Posts Tagged 'feedback'

One User Per Week, featuring Stew Goss

by Maggie Ronan

For my One User Per Week chat this week, I spoke with Ralph “Stew” Goss, a loyal Xobni user since learning about our Outlook product back when Bill Gates demoed it during his keynote at the MS Office Developers Conference:

Stew Goss

Since February, Stew has been wearing many hats as an Application Specialist, Programmer, and IT wizard at the Portland, ME office of Redlon & Johnson, one of the nation’s leading wholesale distributors of industrial products.  Ever the evangelist, Stew told me one of his early moves there was to introduce his new Outlook-using coworkers to Xobni.  A highly technical data buff himself, Stew likes to share his appreciation for the power of Xobni’s approach to email search.  When he installs the software on new users’ machines, two of his favorite features to show off are Xobni’s attachment-finding speed and how you can zero in on a particular email by person, rather than typing in a keyword and choosing amongst every instance of that word in your email corpus.

Around the world with Xobni Analytics

At a previous organization, Stew worked in international customer service, frequently providing support on projects centered as far away as Korea and China.  With this extreme time zone difference came various logistical challenges, including an email schedule that caused his Outlook inbox to fill up during sleeping hours.  Rather than being daunted by this asynchronous flow of correspondence, Stew realized he had just the tool to manage it intelligently: Xobni Analytics!  When he read an email from a particular contact, he would take note of his or her sending patterns to get a sense of what time the contact was most likely to open his response.  Instead of constantly adding and subtracting hours to account for time zones, Stew said he could use the graphs* in Xobni Analytics to gauge the response time required and manage his work flow: if it was likely the middle of the night at his contact’s home base, “I knew I could wait until the end of the day to respond.”  This way, Stew could figure out which contacts would be apt to see his response first, and prioritize his emails accordingly.

Please sir, may I have some more Actions?

Stew was overall very satisfied by his experience with Xobni, but when pressed for constructive criticism, he did come forth with the suggestion that we could perhaps take better advantage of the “Actions” tab in the Xobni extensions panel.  Currently the actions available to users there are “Schedule time with…” (which auto-generates an email to set up a meeting with your contact with your availability as represented in your Outlook calendar) and “Email…” (which…well, opens a compose window so you can email that contact), and there is some unused space underneath the options shown there.  It’s interesting to think of ways we could capitalize on that spare real estate–keep an eye on that tab to see how that area develops, and if there are more actions you’d like to see available in the Xobni sidebar, do let us know.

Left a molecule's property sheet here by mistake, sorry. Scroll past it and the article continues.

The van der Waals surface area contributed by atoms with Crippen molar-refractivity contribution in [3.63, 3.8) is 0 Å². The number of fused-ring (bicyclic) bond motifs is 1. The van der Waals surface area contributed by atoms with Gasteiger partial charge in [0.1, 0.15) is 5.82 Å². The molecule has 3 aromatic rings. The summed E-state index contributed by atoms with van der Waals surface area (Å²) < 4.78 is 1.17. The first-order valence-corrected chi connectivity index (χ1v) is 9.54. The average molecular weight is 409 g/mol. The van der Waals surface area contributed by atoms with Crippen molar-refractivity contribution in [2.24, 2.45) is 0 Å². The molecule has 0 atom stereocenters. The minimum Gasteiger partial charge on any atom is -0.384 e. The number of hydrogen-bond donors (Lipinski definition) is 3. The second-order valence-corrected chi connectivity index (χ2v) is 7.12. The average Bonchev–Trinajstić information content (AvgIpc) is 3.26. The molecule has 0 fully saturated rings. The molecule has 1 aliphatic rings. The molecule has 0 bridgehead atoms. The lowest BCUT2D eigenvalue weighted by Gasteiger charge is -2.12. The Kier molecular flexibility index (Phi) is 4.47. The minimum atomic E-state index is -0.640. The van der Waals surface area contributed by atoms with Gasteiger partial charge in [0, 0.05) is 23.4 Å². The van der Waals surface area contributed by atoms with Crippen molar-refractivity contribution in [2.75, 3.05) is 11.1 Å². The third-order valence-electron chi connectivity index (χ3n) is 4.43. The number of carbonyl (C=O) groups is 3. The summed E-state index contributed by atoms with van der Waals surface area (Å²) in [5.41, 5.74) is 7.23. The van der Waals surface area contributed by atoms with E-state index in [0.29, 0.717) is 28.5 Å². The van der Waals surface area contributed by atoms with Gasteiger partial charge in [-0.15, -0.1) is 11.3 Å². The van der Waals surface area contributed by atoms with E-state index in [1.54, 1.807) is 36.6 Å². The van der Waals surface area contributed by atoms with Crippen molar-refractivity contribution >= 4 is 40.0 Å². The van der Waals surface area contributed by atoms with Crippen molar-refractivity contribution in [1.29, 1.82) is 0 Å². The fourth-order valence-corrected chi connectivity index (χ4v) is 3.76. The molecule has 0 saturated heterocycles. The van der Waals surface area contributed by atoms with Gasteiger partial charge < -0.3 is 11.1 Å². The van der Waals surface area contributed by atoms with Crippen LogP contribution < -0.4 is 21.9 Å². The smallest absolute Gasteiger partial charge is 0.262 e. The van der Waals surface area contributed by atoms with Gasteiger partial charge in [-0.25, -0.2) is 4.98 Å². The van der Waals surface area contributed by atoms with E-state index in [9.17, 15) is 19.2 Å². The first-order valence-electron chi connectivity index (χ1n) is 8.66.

In addition to his day job as a Xobni evangel–err, Application Specialist, Stew also runs GuruTech, a business that specializes in creating scripted products and doing custom work in Second Life.  Thanks Stew, for the great conversation.

If you’re interested in being featured in our One User Per Week blog series just comment on this post, and I’ll get in touch with you.  Phone calls are about 30 minutes long, generally pain-free, and have even been described by participants with words such as “enlightening,” “interesting,” “useful,” …and some even go so far as to say “fun.”


*Even if you don’t actively use Xobni Analytics in the sidebar tab or popout window, it’s working for you every time you perform a search.  Your contacts’ Xobni Ranks dictate the order in which they appear in search results in the Xobni sidebar and in which they are AutoSuggested to you in the compose window (if you’re using Xobni Plus).

One User Per Week, featuring Koni Konigsberg

Koni Konigsberg

I recently had the pleasure of chatting with Koni Konigsberg, Director of Operations at ROW Adventures, for this week’s One User Per Week interview.  After years of trip leading for the adventure travel company, Koni moved to the full-time position he currently holds, in which he coordinates the day-to-day operations of the Coeur d’Alene, Idaho*-based outfit.  Being Director if Operations involves a much-increased volume of admin work–including, inevitably, a ton of emailing.

Organizing email contacts, in and out of the water

Koni manages a group of full-time employees and seasonal trip leaders that tops out between 40 and 50 people.  Since a large number of the guides is on the road and in the water for rafting trips during the summer, he relies on email to coordinate this staff and ROW’s clients, to the point which he reports, like many of our users: “I live in Outlook.”  In the past, his method of organizing his email was to keep an individual Outlook folder for each employee and distributor he contacted, which required a lot of continuous maintenance on his part.  Xobni has totally changed his email habits since he discovered it a couple of years ago when Lifehacker gave away invites to our limited beta.  He now keeps only three folders: “Distributors,” “Guides,” and “Employees.”   Many Xobni users have reported doing away with Outlook folders altogether.

Keeping track of transients

While having a highly active group of guides clearly has its advantages for leading trips, it can be difficult to keep in touch with members of his staff in the off season, when they are often off on non-ROW-related adventures.  Yearly activities like sending birthday cards (and equally thrilling W-2 forms) used to be tricky when a guide changed email addresses and his manually-entered snail mail address from the Outlook address book was lost.  However, Koni has found that Xobni makes wintertime contact with his guides much easier, since by merging individual profiles as their contact info changes, he can keep an uninterrupted record of all of the communication he has had with them.  He’s also come to appreciate the Facebook friendships he was initially hesitant to accept from his guides, since he can see the cool stuff they’ve been up to in off season while he’s finding their contact info in Outlook.

Feature request: integration of companies’ social media profiles